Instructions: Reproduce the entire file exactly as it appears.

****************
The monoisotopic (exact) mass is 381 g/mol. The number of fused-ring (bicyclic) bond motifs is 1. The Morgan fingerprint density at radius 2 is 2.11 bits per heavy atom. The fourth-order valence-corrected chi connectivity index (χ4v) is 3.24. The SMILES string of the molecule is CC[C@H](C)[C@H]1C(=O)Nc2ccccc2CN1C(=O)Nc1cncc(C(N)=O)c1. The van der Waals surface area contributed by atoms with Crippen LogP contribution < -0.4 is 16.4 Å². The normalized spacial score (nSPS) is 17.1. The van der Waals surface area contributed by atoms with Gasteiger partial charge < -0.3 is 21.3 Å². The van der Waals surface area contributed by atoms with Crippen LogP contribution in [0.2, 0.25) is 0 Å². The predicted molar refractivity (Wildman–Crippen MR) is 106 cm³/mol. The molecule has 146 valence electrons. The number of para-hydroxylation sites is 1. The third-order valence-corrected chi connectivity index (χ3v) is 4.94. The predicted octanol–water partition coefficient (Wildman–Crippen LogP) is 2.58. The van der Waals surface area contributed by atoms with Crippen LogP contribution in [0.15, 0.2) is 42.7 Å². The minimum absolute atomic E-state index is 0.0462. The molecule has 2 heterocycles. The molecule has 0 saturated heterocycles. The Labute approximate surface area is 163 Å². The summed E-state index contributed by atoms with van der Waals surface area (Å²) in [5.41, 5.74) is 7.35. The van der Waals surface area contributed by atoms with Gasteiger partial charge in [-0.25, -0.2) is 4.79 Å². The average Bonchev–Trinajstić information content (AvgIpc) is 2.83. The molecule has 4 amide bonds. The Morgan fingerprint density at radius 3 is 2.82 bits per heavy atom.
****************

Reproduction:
The monoisotopic (exact) mass is 381 g/mol. The number of fused-ring (bicyclic) bond motifs is 1. The Morgan fingerprint density at radius 2 is 2.11 bits per heavy atom. The fourth-order valence-corrected chi connectivity index (χ4v) is 3.24. The SMILES string of the molecule is CC[C@H](C)[C@H]1C(=O)Nc2ccccc2CN1C(=O)Nc1cncc(C(N)=O)c1. The van der Waals surface area contributed by atoms with Crippen LogP contribution < -0.4 is 16.4 Å². The normalized spacial score (nSPS) is 17.1. The van der Waals surface area contributed by atoms with Gasteiger partial charge < -0.3 is 21.3 Å². The van der Waals surface area contributed by atoms with Crippen LogP contribution in [0.2, 0.25) is 0 Å². The predicted molar refractivity (Wildman–Crippen MR) is 106 cm³/mol. The molecule has 146 valence electrons. The number of para-hydroxylation sites is 1. The third-order valence-corrected chi connectivity index (χ3v) is 4.94. The predicted octanol–water partition coefficient (Wildman–Crippen LogP) is 2.58. The van der Waals surface area contributed by atoms with Crippen LogP contribution in [0.15, 0.2) is 42.7 Å². The minimum absolute atomic E-state index is 0.0462. The molecule has 2 heterocycles. The molecule has 0 saturated heterocycles. The Labute approximate surface area is 163 Å². The summed E-state index contributed by atoms with van der Waals surface area (Å²) in [5.41, 5.74) is 7.35. The van der Waals surface area contributed by atoms with Gasteiger partial charge in [-0.25, -0.2) is 4.79 Å². The average Bonchev–Trinajstić information content (AvgIpc) is 2.83. The molecule has 4 amide bonds. The Morgan fingerprint density at radius 3 is 2.82 bits per heavy atom.